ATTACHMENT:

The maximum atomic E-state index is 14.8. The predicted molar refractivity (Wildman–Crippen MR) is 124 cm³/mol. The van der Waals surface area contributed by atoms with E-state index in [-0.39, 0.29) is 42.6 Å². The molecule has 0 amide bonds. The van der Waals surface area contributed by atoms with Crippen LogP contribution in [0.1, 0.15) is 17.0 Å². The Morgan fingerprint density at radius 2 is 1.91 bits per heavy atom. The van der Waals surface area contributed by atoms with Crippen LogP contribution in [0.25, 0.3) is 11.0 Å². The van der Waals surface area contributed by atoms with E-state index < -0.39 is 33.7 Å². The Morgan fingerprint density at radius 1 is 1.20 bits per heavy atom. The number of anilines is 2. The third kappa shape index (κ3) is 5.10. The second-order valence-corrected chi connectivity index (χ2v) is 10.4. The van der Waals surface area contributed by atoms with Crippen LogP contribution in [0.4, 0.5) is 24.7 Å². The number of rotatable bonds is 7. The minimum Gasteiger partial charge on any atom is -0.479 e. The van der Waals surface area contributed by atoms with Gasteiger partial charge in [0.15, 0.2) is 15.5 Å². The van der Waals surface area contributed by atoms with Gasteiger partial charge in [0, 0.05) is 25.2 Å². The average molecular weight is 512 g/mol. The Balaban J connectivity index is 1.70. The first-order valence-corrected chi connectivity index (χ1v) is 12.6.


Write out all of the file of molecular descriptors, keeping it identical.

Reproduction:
The maximum atomic E-state index is 14.8. The predicted molar refractivity (Wildman–Crippen MR) is 124 cm³/mol. The van der Waals surface area contributed by atoms with E-state index in [-0.39, 0.29) is 42.6 Å². The molecule has 0 amide bonds. The van der Waals surface area contributed by atoms with Crippen LogP contribution in [0.1, 0.15) is 17.0 Å². The Morgan fingerprint density at radius 2 is 1.91 bits per heavy atom. The van der Waals surface area contributed by atoms with Crippen LogP contribution in [0.25, 0.3) is 11.0 Å². The van der Waals surface area contributed by atoms with E-state index < -0.39 is 33.7 Å². The Morgan fingerprint density at radius 1 is 1.20 bits per heavy atom. The number of anilines is 2. The third kappa shape index (κ3) is 5.10. The second-order valence-corrected chi connectivity index (χ2v) is 10.4. The van der Waals surface area contributed by atoms with Crippen LogP contribution in [0.4, 0.5) is 24.7 Å². The number of rotatable bonds is 7. The minimum Gasteiger partial charge on any atom is -0.479 e. The van der Waals surface area contributed by atoms with Gasteiger partial charge in [0.15, 0.2) is 15.5 Å². The van der Waals surface area contributed by atoms with Gasteiger partial charge in [0, 0.05) is 25.2 Å². The average molecular weight is 512 g/mol. The Balaban J connectivity index is 1.70. The first-order valence-corrected chi connectivity index (χ1v) is 12.6.